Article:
FOR IMMEDIATE RELEASE
Contact: Amy Perkins, Brookes Publishing
410-337-9580 x128; email@example.com
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Baltimore, Maryland (February 2014) – Now available in an updated version from Brookes Publishing, the Teaching Pyramid Observation Tool (TPOT™) for Preschool Classrooms, Research Edition, assesses fidelity of implementation of the evidence-based Pyramid Model for Promoting Social Emotional Competence in Infants and Young Children. Widely used across the country by thousands of early childhood professionals, the three-tier Pyramid Model is a framework of practices that support children’s social-emotional competence and prevent challenging behaviors. The TPOT™ examines teachers’ use of strategies related to universal, targeted, and individualized supports.
Used in programs serving children who are 2–5 years of age, the TPOT™ includes a 2-hour classroom observation and a 15- to 20-minute interview with the teacher. Conducted by a trained observer, the assessment tool uncovers detailed information about the quality of 14 key teaching practices, examines red flag issues that indicate areas for immediate support, and observes how teachers respond to challenging behaviors. TPOT™ results can be used to describe the quality of implementation of Pyramid practices, compare implementation across classrooms and teachers, and identify teachers’ training and support needs. Results will also help programs guide coaching efforts and implement strategies to prevent and address challenging behavior.
Pyramid Model coaches in North Carolina have been using the TPOT™ assessment since 2010. Smokie Brawley, Statewide Project Manager of North Carolina’s Healthy Social Behaviors Initiative at Child Care Resources, Inc., says that “the TPOT™ has provided a standardized measure of fidelity to the Pyramid Model and a guide for coaching administrative and teaching staff, regardless of facility differences or teacher education.” Erin Barton, Assistant Professor at Vanderbilt University, describes the tool as “indispensable” and says “the TPOT™’s proven validity, reliability, feasibility, and practicality make it a must have for ALL preschool programs.”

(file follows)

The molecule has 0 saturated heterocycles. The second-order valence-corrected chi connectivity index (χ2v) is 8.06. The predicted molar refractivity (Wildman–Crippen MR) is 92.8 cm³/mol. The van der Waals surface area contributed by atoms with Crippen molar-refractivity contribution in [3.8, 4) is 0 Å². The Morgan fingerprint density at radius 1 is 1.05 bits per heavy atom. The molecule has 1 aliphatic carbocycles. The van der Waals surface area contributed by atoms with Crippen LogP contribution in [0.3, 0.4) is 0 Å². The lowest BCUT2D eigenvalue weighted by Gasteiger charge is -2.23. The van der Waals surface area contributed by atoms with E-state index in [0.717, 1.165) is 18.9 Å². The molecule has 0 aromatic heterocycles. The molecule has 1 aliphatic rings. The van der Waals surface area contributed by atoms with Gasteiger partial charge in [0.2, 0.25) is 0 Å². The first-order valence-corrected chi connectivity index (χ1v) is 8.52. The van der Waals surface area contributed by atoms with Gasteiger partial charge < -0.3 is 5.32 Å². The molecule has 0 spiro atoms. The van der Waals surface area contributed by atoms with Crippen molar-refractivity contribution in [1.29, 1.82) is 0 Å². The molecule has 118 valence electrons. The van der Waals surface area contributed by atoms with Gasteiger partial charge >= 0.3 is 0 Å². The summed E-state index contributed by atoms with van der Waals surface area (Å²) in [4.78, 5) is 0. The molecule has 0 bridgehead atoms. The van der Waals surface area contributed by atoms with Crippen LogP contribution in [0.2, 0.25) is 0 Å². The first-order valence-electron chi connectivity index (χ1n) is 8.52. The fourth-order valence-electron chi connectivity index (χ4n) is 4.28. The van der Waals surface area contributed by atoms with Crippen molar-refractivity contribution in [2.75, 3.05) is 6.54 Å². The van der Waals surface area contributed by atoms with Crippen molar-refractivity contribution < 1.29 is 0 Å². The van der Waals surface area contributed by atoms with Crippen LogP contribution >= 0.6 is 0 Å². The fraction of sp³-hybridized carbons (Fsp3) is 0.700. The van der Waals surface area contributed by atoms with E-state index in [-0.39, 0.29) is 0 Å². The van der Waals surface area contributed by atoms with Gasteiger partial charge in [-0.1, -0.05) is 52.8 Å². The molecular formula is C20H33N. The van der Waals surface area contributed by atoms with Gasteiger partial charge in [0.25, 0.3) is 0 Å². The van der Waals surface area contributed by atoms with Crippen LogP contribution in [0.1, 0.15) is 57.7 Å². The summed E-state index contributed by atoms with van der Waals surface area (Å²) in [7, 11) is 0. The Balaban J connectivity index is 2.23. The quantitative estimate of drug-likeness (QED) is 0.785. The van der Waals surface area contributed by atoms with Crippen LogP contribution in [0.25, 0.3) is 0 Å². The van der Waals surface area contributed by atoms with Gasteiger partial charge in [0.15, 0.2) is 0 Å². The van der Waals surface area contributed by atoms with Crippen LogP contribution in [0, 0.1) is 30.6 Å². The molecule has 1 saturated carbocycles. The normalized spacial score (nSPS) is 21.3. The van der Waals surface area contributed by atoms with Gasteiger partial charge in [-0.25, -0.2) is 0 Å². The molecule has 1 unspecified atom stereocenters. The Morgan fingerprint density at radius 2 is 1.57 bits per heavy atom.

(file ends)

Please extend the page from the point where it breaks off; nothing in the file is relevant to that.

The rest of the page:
A manual with background information about the Pyramid model, guidance on administering and scoring the tool, and information on interpreting results is available to support effective use. A two-day reliability training on the TPOT™ will take place on April 21–22, 2014 as part of the 11th Annual National Training Institute on Effective Practices: Addressing Challenging Behavior in Florida. For more information about the training, visit http://nti.cbcs.usf.edu/tpot.html.
For more information on the TPOT™, visit http://www.brookespublishing.com/tpot.
About the Developers